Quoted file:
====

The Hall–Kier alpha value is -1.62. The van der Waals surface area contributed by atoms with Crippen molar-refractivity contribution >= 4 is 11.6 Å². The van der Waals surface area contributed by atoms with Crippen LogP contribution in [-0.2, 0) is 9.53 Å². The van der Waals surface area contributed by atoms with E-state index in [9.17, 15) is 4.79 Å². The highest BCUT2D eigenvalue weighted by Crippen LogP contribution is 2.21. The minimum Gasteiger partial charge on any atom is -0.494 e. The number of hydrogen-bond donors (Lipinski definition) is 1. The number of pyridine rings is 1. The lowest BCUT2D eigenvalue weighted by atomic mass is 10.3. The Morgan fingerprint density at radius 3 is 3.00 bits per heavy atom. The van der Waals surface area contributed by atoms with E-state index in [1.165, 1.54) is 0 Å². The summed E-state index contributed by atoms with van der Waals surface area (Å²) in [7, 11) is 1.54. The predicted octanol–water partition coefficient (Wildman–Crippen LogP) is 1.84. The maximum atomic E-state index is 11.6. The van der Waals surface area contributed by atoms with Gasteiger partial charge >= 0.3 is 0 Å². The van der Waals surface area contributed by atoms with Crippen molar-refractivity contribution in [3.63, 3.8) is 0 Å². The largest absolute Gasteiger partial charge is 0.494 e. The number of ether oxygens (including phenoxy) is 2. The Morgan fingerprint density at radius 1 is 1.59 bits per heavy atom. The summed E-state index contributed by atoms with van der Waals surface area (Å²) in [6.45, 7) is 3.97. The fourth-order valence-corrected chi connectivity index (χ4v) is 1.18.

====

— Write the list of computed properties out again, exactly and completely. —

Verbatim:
The Hall–Kier alpha value is -1.62. The van der Waals surface area contributed by atoms with Crippen molar-refractivity contribution >= 4 is 11.6 Å². The van der Waals surface area contributed by atoms with Crippen LogP contribution in [-0.2, 0) is 9.53 Å². The van der Waals surface area contributed by atoms with E-state index in [9.17, 15) is 4.79 Å². The highest BCUT2D eigenvalue weighted by Crippen LogP contribution is 2.21. The minimum Gasteiger partial charge on any atom is -0.494 e. The number of hydrogen-bond donors (Lipinski definition) is 1. The number of pyridine rings is 1. The lowest BCUT2D eigenvalue weighted by atomic mass is 10.3. The Morgan fingerprint density at radius 3 is 3.00 bits per heavy atom. The van der Waals surface area contributed by atoms with E-state index in [1.165, 1.54) is 0 Å². The summed E-state index contributed by atoms with van der Waals surface area (Å²) in [7, 11) is 1.54. The predicted octanol–water partition coefficient (Wildman–Crippen LogP) is 1.84. The maximum atomic E-state index is 11.6. The van der Waals surface area contributed by atoms with Gasteiger partial charge >= 0.3 is 0 Å². The van der Waals surface area contributed by atoms with Crippen molar-refractivity contribution in [3.63, 3.8) is 0 Å². The largest absolute Gasteiger partial charge is 0.494 e. The number of ether oxygens (including phenoxy) is 2. The Morgan fingerprint density at radius 1 is 1.59 bits per heavy atom. The summed E-state index contributed by atoms with van der Waals surface area (Å²) in [6.45, 7) is 3.97. The fourth-order valence-corrected chi connectivity index (χ4v) is 1.18.